My My Courses Members Connect / IP Talk Members Store Members Text Members saveAJIC Journal Members onlyPrevention Strategist Members only
We expect antibiotics lớn work for every infection, but they don’t… anymore

CRE (carbapenem-resistant Enterobacteriaceae) infections come from bacteria that are normally found in a healthy person’s digestive tract. When a person is receiving serious medical care (for example, involving urinary catheters, intravenous catheters, or surgery) these bacteria can kết thúc up where they don’t belong—for example in the bladder or blood. Because these bacteria have become resistant to antibiotics, these infections are very difficult to treat.

Bạn đang xem: Carbapenem


Access a printer-friendly copy of this alert

Did you know?

Antibiotic resistance is one of the world’s most pressing public health threats.The bacteria known as CRE kill up lớn half of patients who get bloodstream infections.In 2012 the Centers for Disease Control and Prevention (CDC) documented that people in 42 states had been infected with CRE bacteria.Even the antibiotics known as ‘the last resort’ medications no longer work and have made some infections impossible lớn cure.Antibiotic overuse increases the development of drug-resistant bacteria.

Who is at risk for CRE?

CRE infections are more commonly seen in ill patients who are in & out of hospitals and those patients with exposure not only to lớn acute care, but also long-term care settings as well.

Xem thêm: Cho Em Hỏi Xí Muội Làm Từ Gì ? Công Dụng Và Cách Làm Xí Muội Ngon

Spread of CRE infection

To get a CRE infection, a person must be exposed to lớn CRE bacteria.CRE bacteria are most often spread person-to-person in healthcare settings specifically through contact with:infected or colonized peoplecontact with wounds or stoolCRE can cause infections when they enter the body, often through medical devices such as:intravenous cathetersurinary cathetersthrough wounds caused by injury or surgery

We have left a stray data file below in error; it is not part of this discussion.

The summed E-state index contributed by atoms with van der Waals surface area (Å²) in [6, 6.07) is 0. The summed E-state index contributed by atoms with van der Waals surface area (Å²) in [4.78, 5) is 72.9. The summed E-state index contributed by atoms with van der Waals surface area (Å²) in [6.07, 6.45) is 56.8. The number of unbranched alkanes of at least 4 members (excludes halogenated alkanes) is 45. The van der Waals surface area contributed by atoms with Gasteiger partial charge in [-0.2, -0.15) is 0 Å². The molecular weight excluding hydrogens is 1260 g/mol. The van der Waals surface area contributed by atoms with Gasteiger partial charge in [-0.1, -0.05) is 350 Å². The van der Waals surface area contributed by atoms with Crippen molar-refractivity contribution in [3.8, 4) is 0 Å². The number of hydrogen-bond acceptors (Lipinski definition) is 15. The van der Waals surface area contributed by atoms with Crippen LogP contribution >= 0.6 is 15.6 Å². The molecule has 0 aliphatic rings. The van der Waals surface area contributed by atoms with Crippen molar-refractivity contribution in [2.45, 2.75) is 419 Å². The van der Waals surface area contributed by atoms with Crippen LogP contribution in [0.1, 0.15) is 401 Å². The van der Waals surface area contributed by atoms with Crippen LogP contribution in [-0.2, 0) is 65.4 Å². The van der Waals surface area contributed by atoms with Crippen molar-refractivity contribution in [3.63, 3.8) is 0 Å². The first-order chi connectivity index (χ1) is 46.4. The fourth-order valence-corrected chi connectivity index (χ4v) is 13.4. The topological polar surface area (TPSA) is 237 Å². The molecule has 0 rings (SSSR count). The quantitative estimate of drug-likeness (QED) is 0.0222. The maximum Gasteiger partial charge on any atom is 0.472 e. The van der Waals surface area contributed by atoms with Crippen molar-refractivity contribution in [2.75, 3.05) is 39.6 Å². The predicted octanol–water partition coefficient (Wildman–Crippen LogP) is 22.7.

Why we MUST act now

CRE bacteria are able to lớn give their antibiotic resistance to any neighboring bacteria—essentially they can easily spread resistance, making many more bacterial types potentially untreatable as well.Antibiotic resistance is not only a problem for the person with the infection, but for all of us because it directly impacts how effective the treatment will be tomorrow or in another patient.Antibiotics are a shared resource!!Some CRE bacteria have become resistant to ALL or almost all antibiotics, including last-resort drugs called carbapenems.CRE bacteria are spreading, và urgent action is needed to lớn stop them.

According lớn the CDC, the U.S. Is at a critical time in which CRE infections could be controlled—that’s the good news. However, there must be a rapid & consistent effort by doctors, nurses, lab staff, medical facility leadership, health departments/states, policy makers, & the federal government, & YOU the public.

What you can do now

Tell your doctor if you have been hospitalized in another facility or country.Take antibiotics exactly as the doctor prescribes. Bởi not skip doses, and complete the entire prescription, even if you start feeling better.Only take antibiotics prescribed for you; vày not giới thiệu or use leftover antibiotics.Do not save antibiotics for the next illness. Discard any leftover medication once the prescribed course of treatment is completed.Prevent infections by covering your cough, getting recommended vaccinations, & regularly washing your hands! Clean your own hands often, especially:Before preparing or eating foodBefore touching your eyes, nose, or mouthBefore và after changing wound dressings or bandages, or handling medical devicesAfter using the bathroomAfter blowing your nose, coughing, or sneezingDo not ask your doctor for antibiotics if your doctor feels you don’t need them.Ask questions. Understand what is being done khổng lồ you, the risks và benefits.When you are in a healthcare facility, insist that everyone who takes care of you clean their hands with soap & water or an alcohol-based hand rub before touching you! & remind them to wash their hands again as they leave your room!

Additional resourcesCDC Vital Signs, March 2013—Stop infections from lethal CRE germs—Antibiotics: preserving them for the futureCDC—Get Smart: Know when antibiotics workCDC—Get Smart: Antibiotics quiz